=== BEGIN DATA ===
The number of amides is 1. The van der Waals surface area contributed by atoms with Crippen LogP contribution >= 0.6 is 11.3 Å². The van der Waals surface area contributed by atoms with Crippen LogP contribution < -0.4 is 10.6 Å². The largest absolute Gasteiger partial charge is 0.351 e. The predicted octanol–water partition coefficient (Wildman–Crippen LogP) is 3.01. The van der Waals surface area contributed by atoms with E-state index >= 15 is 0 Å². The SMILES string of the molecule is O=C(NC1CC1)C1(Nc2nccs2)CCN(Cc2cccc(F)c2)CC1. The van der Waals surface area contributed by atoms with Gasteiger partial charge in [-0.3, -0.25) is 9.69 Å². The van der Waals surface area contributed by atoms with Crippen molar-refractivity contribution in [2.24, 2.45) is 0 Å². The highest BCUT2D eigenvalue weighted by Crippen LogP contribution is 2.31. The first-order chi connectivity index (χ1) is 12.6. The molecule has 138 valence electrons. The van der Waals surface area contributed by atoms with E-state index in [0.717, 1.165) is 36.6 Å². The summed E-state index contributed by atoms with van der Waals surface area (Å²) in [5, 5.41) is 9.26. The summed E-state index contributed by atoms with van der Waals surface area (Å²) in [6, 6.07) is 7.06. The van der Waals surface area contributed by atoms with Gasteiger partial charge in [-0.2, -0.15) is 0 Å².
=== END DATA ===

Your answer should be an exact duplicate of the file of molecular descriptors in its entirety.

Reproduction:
The number of amides is 1. The van der Waals surface area contributed by atoms with Crippen LogP contribution >= 0.6 is 11.3 Å². The van der Waals surface area contributed by atoms with Crippen LogP contribution < -0.4 is 10.6 Å². The largest absolute Gasteiger partial charge is 0.351 e. The predicted octanol–water partition coefficient (Wildman–Crippen LogP) is 3.01. The van der Waals surface area contributed by atoms with E-state index >= 15 is 0 Å². The SMILES string of the molecule is O=C(NC1CC1)C1(Nc2nccs2)CCN(Cc2cccc(F)c2)CC1. The van der Waals surface area contributed by atoms with Gasteiger partial charge in [-0.3, -0.25) is 9.69 Å². The van der Waals surface area contributed by atoms with Crippen molar-refractivity contribution in [2.24, 2.45) is 0 Å². The highest BCUT2D eigenvalue weighted by Crippen LogP contribution is 2.31. The first-order chi connectivity index (χ1) is 12.6. The molecule has 138 valence electrons. The van der Waals surface area contributed by atoms with E-state index in [0.717, 1.165) is 36.6 Å². The summed E-state index contributed by atoms with van der Waals surface area (Å²) in [5, 5.41) is 9.26. The summed E-state index contributed by atoms with van der Waals surface area (Å²) in [6, 6.07) is 7.06. The van der Waals surface area contributed by atoms with Gasteiger partial charge in [-0.2, -0.15) is 0 Å².